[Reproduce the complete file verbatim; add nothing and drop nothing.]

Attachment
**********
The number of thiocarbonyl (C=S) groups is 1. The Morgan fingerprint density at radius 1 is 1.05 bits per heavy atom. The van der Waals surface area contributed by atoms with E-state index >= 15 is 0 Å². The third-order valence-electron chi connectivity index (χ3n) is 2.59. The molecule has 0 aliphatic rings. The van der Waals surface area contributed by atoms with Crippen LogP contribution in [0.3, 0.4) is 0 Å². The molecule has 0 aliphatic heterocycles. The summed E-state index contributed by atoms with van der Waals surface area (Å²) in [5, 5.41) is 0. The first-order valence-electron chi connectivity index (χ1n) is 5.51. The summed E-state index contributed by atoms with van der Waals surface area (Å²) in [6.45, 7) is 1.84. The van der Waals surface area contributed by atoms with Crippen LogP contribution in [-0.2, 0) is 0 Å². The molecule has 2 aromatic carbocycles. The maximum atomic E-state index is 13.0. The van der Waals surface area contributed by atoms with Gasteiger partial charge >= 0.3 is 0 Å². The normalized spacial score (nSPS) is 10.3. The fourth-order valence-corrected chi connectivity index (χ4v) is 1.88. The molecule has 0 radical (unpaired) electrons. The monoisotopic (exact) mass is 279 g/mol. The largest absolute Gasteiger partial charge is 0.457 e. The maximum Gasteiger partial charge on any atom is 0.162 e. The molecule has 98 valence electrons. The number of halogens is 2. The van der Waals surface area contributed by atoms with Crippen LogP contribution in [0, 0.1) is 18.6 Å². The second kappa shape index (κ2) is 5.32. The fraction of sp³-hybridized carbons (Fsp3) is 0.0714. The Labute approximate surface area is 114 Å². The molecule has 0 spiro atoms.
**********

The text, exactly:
The number of thiocarbonyl (C=S) groups is 1. The Morgan fingerprint density at radius 1 is 1.05 bits per heavy atom. The van der Waals surface area contributed by atoms with E-state index >= 15 is 0 Å². The third-order valence-electron chi connectivity index (χ3n) is 2.59. The molecule has 0 aliphatic rings. The van der Waals surface area contributed by atoms with Crippen LogP contribution in [0.3, 0.4) is 0 Å². The molecule has 0 aliphatic heterocycles. The summed E-state index contributed by atoms with van der Waals surface area (Å²) in [5, 5.41) is 0. The first-order valence-electron chi connectivity index (χ1n) is 5.51. The summed E-state index contributed by atoms with van der Waals surface area (Å²) in [6.45, 7) is 1.84. The van der Waals surface area contributed by atoms with Crippen LogP contribution in [-0.2, 0) is 0 Å². The molecule has 2 aromatic carbocycles. The maximum atomic E-state index is 13.0. The van der Waals surface area contributed by atoms with Gasteiger partial charge >= 0.3 is 0 Å². The normalized spacial score (nSPS) is 10.3. The fourth-order valence-corrected chi connectivity index (χ4v) is 1.88. The molecule has 0 radical (unpaired) electrons. The monoisotopic (exact) mass is 279 g/mol. The largest absolute Gasteiger partial charge is 0.457 e. The maximum Gasteiger partial charge on any atom is 0.162 e. The molecule has 98 valence electrons. The number of halogens is 2. The van der Waals surface area contributed by atoms with Crippen LogP contribution in [0, 0.1) is 18.6 Å². The second kappa shape index (κ2) is 5.32. The fraction of sp³-hybridized carbons (Fsp3) is 0.0714. The Labute approximate surface area is 114 Å². The molecule has 0 spiro atoms.